Nubia Verdin Hernandez is volunteering at Cedar City Public Works packing sandbags with her family.
She knows first hand after losing her home in Beryl to flash floods earlier this week.
“There’s no way we could go in and out so we ended up calling the homeless shelter in town and they told us they had an opening and we ended up coming here,” she says.
They’ve been volunteering after seeing how much damage flash floods caused for several residents in Iron County.
“I just think people got it worse than we did thankfully, we’re all alive and everything and I just thought it would be a great opportunity for me and my kids to realize we didn’t get it that bad,” she adds.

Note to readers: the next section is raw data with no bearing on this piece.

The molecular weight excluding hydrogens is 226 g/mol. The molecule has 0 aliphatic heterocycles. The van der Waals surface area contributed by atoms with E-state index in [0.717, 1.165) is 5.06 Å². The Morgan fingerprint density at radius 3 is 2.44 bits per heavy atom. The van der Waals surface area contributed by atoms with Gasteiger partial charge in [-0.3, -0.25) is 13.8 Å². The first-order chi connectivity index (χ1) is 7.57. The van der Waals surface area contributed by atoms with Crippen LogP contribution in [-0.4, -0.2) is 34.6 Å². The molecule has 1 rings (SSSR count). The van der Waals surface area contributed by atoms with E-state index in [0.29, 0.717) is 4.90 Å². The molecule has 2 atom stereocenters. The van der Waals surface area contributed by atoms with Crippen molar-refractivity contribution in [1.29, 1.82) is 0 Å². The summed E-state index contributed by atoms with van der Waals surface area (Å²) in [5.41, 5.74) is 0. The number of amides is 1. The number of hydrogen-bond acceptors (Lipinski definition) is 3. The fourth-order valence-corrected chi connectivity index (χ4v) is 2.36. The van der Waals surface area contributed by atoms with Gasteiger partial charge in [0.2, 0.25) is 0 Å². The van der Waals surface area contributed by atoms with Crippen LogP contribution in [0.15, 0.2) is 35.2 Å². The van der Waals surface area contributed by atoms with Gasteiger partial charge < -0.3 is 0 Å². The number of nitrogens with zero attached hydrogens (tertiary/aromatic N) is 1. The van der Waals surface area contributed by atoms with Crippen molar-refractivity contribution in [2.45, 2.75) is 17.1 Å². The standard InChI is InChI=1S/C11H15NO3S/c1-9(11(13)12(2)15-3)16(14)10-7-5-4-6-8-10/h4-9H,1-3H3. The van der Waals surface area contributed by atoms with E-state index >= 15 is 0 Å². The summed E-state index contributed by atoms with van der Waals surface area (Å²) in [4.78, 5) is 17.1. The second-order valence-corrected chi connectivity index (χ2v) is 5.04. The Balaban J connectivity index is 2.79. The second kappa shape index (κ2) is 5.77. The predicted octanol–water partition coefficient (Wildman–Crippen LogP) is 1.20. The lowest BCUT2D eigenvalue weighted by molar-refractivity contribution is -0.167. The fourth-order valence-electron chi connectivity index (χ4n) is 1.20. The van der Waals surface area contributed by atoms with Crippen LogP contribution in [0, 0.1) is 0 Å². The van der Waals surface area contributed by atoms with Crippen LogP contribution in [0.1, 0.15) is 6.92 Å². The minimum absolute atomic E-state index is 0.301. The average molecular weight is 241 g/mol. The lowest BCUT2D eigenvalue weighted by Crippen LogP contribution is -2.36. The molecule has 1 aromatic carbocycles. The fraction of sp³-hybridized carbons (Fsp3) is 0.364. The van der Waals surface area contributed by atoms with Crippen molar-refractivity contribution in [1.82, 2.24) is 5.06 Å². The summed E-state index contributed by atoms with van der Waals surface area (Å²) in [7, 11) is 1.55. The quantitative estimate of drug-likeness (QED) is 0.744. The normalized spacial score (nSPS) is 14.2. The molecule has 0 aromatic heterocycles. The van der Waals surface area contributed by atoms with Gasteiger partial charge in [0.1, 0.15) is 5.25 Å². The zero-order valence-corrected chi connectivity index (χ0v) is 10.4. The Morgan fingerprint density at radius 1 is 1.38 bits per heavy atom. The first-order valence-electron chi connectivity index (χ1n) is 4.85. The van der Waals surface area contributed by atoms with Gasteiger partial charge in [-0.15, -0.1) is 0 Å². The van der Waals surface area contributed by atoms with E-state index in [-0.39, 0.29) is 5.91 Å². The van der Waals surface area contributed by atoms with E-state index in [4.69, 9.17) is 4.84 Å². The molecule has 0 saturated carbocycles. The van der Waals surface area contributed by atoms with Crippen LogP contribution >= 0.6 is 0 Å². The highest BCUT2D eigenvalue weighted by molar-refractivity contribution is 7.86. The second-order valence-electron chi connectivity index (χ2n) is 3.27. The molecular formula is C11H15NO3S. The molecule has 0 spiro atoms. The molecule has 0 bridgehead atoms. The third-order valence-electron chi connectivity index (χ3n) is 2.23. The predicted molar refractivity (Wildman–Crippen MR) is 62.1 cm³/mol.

Chad Westwood is still cleaning up after Monday’s storms. He says he worries, with more rain on the way.
“My basement filled up with six feet of water and there was damage and some landscaping and all that,” he says.
He says since they’re not in a flood zone, they can’t get flood insurance, so repairs will have to come out of pocket.
“I didn’t have any tools to prepare for it, I wish, I mean you don’t want to have sandbags just laying around your house, but like I’m thinking that would have helped, fans, different things like that, we never would have expected this,” he says.
While residents say it’s devastating how many are impacted by the latest flash floods, they’re grateful for the community’s help.